Mr. O'Neill and Mr. Greenspan both made the case that the largely bipartisan consensus on free trade was one of the great victories of the last decade; that the president would confuse many constituencies by flouting that consensus. Mr. O'Neill explained that tariffs would do little to offer long-term support to the U.S. steel industry. Mr. Greenspan pointed out that tariffs might actually violate certain World Trade Organization agreements. Mr. Cheney didn't show his hand. Mr. O'Neill left concerned that the meeting was largely tactical -- that the vice president had already made up his mind.

At 2 p.m. the next day, Feb. 11, a small army entered the White House Situation Room for a showdown. It was officially a National Security Council meeting, but the chamber was crowded with people who didn't spend much time at this table.

Robert Zoellick, the U.S. trade representative, and Commerce Secretary Don Evans laid out the issues. The International Trade Commission had recommended a range of tariffs in response to the surge in steel imports in 1999 and 2000.

Before getting into the main battle, a few of the players laid down markers for key constituencies. National Security Adviser Condoleezza Rice emphasized the importance of exemptions for Canada and Mexico. Mr. Zoellick discussed the idea of a pilot program to assist with the health care and pension benefits of steelworkers who lost their jobs, and then made several oblique references to the need to be mindful of "political realities." Mr. Cheney asked about the excess capacity in the U.S. steel industry compared with that in other countries. He was looking for a bit of us-versus-them capital with the Europeans to pressure them to shut some of their steel mills. In fact, almost three-fourths of the world's overcapacity was in the U.S. and Japan. The facts seemed to be going against Mr. Cheney, as he tried to build a case for tariffs.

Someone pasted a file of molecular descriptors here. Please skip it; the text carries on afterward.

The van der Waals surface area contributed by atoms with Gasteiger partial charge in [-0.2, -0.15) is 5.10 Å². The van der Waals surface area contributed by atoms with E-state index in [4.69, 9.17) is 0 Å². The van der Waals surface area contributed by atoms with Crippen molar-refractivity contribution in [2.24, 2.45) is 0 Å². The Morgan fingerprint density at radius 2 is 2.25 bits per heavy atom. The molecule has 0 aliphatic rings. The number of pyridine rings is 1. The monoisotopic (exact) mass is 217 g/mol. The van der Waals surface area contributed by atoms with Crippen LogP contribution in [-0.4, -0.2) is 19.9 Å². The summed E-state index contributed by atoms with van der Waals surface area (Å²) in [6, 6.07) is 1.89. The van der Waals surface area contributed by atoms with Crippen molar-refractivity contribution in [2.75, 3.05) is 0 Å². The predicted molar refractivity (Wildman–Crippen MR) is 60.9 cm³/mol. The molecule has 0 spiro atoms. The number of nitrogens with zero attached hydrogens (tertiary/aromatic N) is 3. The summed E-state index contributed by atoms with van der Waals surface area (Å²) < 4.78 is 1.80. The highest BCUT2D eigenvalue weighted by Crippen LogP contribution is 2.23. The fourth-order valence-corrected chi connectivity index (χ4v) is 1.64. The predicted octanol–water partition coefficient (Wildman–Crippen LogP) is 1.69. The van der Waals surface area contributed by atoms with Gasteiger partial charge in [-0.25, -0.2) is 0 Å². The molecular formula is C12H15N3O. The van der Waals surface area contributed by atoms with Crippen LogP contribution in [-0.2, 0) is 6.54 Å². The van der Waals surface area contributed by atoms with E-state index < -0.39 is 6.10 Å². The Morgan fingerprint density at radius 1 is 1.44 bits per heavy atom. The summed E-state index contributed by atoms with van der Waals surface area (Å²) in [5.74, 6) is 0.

Mr. Evans, who had been having regular tutorials with Mr. O'Neill, mentioned that "we actually have seen a 6% increase in price in the U.S.," a fact that undercut claims by American steel producers that dumping was driving down prices. "Whatever we do," Mr. Evans added, striking a note for free trade, "we have to be true to our principles."

Mitch Daniels, the budget director, then blurted out, "If you can't do the right thing when you're at 85% approval, then when can you do the right thing? I think it's time to say no."

Everyone looked with surprise at Mr. Daniels, who had a way of expressing what others are thinking but won't say. His comment seemed to tip the room. Is there any point, Mr. Daniels's outburst implied, when the political team says they have enough advantage that they are satisfied with their franchise and not constantly twisting the arm of policy?

Mr. O'Neill wondered about this as he broke his silence, which was so out of character it was drawing notice. "Well," he said, "certainly, there should be a high hurdle before we take this step" of imposing tariffs.

Soon the meeting was a free-for-all. "I think we have a split here," Ms. Rice said. "Do we take this to the president?"

This is what Mr. Cheney had been hoping to avoid -- a split. In fact, it was anything but a split. Nearly everyone seemed on one side; Mr. Cheney and Mr. Zoellick were on the other. A consensus on sound policy was colliding with a political favor.